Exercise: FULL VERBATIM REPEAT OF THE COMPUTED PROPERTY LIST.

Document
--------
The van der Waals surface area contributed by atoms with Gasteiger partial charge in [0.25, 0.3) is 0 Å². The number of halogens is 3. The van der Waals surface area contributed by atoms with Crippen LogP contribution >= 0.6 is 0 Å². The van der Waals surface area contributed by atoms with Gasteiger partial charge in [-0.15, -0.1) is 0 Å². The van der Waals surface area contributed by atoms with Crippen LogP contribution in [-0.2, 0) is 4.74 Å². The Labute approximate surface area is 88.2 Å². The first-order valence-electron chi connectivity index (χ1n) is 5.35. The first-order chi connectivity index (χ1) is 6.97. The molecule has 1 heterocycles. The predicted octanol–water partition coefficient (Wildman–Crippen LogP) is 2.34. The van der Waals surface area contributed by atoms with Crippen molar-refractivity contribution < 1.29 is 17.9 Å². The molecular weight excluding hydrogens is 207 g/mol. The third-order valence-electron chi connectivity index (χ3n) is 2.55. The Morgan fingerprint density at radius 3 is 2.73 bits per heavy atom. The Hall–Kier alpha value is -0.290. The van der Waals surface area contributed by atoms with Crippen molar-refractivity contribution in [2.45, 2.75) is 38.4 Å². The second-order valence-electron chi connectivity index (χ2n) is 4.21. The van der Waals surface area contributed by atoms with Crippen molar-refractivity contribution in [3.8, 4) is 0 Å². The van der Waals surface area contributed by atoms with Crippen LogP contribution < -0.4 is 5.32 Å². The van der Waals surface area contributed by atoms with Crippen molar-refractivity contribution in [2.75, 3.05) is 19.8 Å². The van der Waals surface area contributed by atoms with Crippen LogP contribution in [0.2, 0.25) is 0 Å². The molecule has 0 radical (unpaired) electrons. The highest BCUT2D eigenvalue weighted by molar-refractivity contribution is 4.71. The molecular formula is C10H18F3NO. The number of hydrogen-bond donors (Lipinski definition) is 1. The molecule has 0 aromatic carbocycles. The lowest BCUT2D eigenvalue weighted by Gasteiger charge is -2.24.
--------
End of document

The van der Waals surface area contributed by atoms with Gasteiger partial charge in [0.25, 0.3) is 0 Å². The number of halogens is 3. The van der Waals surface area contributed by atoms with Crippen LogP contribution >= 0.6 is 0 Å². The van der Waals surface area contributed by atoms with Gasteiger partial charge in [-0.15, -0.1) is 0 Å². The van der Waals surface area contributed by atoms with Crippen LogP contribution in [-0.2, 0) is 4.74 Å². The Labute approximate surface area is 88.2 Å². The first-order valence-electron chi connectivity index (χ1n) is 5.35. The first-order chi connectivity index (χ1) is 6.97. The molecule has 1 heterocycles. The predicted octanol–water partition coefficient (Wildman–Crippen LogP) is 2.34. The van der Waals surface area contributed by atoms with Crippen molar-refractivity contribution < 1.29 is 17.9 Å². The molecular weight excluding hydrogens is 207 g/mol. The third-order valence-electron chi connectivity index (χ3n) is 2.55. The Morgan fingerprint density at radius 3 is 2.73 bits per heavy atom. The Hall–Kier alpha value is -0.290. The van der Waals surface area contributed by atoms with Crippen molar-refractivity contribution in [2.45, 2.75) is 38.4 Å². The second-order valence-electron chi connectivity index (χ2n) is 4.21. The van der Waals surface area contributed by atoms with Crippen molar-refractivity contribution in [3.8, 4) is 0 Å². The van der Waals surface area contributed by atoms with Crippen LogP contribution < -0.4 is 5.32 Å². The van der Waals surface area contributed by atoms with Crippen molar-refractivity contribution in [2.75, 3.05) is 19.8 Å². The van der Waals surface area contributed by atoms with Crippen LogP contribution in [0.2, 0.25) is 0 Å². The molecule has 0 radical (unpaired) electrons. The highest BCUT2D eigenvalue weighted by molar-refractivity contribution is 4.71. The molecular formula is C10H18F3NO. The number of hydrogen-bond donors (Lipinski definition) is 1. The molecule has 0 aromatic carbocycles. The lowest BCUT2D eigenvalue weighted by Gasteiger charge is -2.24.